We have a problem at the magic shop.
One of the most frequent questions we get from people starting to learn card tricks, is how to begin. They want a first step, and ask us what we recommend. This is where the problem comes in:
Ultimate Self Working Card Tricks
All the team are very impressed with a magic training DVD for total beginners, and also working pro’s. The whole team were instantly impressed with the guiding principles that started the project. To put together a set of very strong professional tricks, that are self working, and strip away all the complicated plots and abstract nonesense found in most collections of this nature. The project fits perfectly with the teaching principles MoM uses with magicians that come for personal tuition to the shop, and we now recommend this DVD to all our students doing training with us.
Born to Perform Card Magic
An idea stepping stone into card magic and the DVD Ben Williams always recommends to new students. It covers the basics’s but does so, by introducing actual tricks that use those principles.
A good mix of card tricks, which progress the student though each stage of development, without simply jumping from new sleight to new sleight
Self Working Card Tricks Book
Although this is a more traditional book, the teaching is very good. It covers 72 card tricks mainly mathematical in design. Some of these card tricks are very simple, which makes them a great place to begin. Others were specially adapted from professional magic tricks and are presented in a format suitable for amateurs. Almost all of these card tricks can be worked informally, just using a borrowed deck of playing cards.
Magic is all about performing. The study of magic is a means to an end, not the end itself. Starting with some very easy card tricks that you can go out and perform right away, builds confidence, and helps you to understand timing and presentation. The goal of magic practice isn’t to spend countless hours in solitary practice, although over time that will also be necessary. The sooner a beginner can start learning through real world performance the better.
We see far too many eager beginners get disheartened after spending hour after hour learning more and more new sleights and moves, with no purpose to them other than the thrill of mastery. After years of practice, it often dawn on them, that they don’t know a full set of interesting card tricks, to create a show, and at this point they often give up.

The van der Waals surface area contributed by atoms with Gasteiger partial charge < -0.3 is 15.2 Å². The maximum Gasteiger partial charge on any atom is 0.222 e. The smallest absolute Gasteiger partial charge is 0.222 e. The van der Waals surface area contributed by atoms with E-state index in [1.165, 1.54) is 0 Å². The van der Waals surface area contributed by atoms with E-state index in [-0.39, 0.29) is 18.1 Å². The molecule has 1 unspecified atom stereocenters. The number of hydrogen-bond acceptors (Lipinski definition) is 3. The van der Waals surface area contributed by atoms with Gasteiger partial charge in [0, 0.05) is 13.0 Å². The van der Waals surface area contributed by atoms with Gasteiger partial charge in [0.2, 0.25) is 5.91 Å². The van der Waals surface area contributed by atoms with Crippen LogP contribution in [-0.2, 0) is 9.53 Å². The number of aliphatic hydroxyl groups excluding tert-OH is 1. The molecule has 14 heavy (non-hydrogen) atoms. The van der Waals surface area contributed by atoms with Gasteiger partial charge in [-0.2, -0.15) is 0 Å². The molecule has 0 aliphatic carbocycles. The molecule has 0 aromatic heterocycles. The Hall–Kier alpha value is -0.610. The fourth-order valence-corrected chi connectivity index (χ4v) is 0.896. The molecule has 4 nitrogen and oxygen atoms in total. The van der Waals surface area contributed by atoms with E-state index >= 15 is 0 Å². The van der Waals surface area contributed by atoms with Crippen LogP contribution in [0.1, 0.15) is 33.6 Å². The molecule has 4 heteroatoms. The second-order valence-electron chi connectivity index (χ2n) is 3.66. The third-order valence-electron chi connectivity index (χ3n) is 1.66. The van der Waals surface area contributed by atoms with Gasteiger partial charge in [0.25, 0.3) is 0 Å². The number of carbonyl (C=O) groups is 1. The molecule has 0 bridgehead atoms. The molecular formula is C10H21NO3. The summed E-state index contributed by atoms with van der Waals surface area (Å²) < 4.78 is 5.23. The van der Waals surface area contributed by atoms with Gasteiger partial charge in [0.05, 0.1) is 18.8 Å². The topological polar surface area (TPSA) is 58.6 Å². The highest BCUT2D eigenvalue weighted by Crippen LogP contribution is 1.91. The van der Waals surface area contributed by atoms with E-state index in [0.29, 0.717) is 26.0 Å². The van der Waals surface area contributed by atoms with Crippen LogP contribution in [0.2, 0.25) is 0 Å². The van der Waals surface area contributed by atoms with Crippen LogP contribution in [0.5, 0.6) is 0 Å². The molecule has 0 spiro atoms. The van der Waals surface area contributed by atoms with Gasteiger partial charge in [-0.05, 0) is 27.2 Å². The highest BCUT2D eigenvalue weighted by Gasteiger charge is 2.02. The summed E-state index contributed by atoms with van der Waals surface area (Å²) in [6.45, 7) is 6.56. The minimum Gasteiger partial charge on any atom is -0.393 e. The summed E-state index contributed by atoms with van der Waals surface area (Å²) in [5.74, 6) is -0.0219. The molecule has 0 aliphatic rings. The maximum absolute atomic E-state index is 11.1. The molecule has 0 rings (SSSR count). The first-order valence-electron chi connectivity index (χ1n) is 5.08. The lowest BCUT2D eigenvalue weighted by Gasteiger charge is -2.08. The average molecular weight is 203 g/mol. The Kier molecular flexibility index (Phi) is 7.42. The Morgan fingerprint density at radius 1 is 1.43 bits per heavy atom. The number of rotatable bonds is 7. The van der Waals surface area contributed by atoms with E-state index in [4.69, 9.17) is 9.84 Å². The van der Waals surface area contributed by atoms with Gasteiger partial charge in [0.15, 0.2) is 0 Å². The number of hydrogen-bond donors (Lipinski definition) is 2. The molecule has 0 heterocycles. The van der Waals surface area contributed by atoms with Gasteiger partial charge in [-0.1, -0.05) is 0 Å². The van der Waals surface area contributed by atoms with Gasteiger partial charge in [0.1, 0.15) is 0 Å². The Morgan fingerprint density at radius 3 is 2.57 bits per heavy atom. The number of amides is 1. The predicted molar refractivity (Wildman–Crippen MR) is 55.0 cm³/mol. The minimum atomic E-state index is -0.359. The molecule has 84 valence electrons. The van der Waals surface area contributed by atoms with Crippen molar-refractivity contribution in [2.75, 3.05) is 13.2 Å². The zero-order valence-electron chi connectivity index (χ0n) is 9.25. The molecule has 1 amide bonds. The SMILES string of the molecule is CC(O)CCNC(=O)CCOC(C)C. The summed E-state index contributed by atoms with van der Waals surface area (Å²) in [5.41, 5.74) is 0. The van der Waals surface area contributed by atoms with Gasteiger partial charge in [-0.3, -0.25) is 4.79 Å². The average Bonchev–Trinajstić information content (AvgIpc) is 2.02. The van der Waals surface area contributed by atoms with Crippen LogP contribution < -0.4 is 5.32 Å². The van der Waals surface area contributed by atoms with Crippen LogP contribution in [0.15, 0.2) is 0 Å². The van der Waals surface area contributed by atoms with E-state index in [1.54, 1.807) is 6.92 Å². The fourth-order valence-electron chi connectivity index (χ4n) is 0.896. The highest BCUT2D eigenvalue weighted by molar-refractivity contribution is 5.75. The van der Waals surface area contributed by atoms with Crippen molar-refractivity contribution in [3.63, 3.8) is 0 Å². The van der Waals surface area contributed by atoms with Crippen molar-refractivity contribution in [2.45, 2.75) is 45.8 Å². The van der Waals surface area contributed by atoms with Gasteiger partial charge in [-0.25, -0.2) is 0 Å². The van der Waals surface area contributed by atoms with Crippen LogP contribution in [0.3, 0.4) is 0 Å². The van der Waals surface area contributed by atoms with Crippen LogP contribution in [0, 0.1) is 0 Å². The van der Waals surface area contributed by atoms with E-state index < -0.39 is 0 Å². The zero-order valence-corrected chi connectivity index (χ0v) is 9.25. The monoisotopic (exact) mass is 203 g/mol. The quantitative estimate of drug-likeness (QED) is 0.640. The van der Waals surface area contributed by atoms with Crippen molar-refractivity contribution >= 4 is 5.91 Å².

If you choose to learn card tricks rather than just card moves, you build your skill set over time, only as you need each move. In the end, you will slowly progress your sleight of hand anyway, but will have a group of tricks you can do, right from the start as a base to develop from.
Amazing Book of Cards
One of the clearest, and easy to follow books on card tricks we have found. As well as teaching how to do 52 tricks with a deck of cards, it combines friendly, concise text with full-color photos. It won our backing bu including an excellent full-length DVD that teaches the lessons and most importantly, shows the subtleties of performance. This is often lacking in beginners books.
Encyclopedia Of Card Sleights By Daryl
Stuffed full of juts about every core move a beginner needs, this is an ideal source of material for magicians wanting to perfect a move.
Daryl is a brilliant teacher, and his love for magic shows thoughout the series. Each volume has been carefully chaptered with clear menus to let you jump directly to any sleight or explanation you’re looking for. Unlike many other DVD’s on sleights, Daryl goes well beyond the mechanical process.
Focusing your time on perfecting your sleights will really pay off in the long run. As long as you find a useful purpose for the technique, there is a beauty in making something perfect, that can be very addictive. Developing your techniques can also encourage creativity in magic. The move techniques you master, the easier it will be to adapt your existing card tricks and develop new ones. The key to progressing quickly, is to concentrate on just a few moves at a time, and work on them over a long period of time. Remember, that just because they are not routines, you will still need to perfect the timing and flow in exactly the same way you would with a full card trick routine.
What do you recommend? Please let us know your thoughts in the comments section below: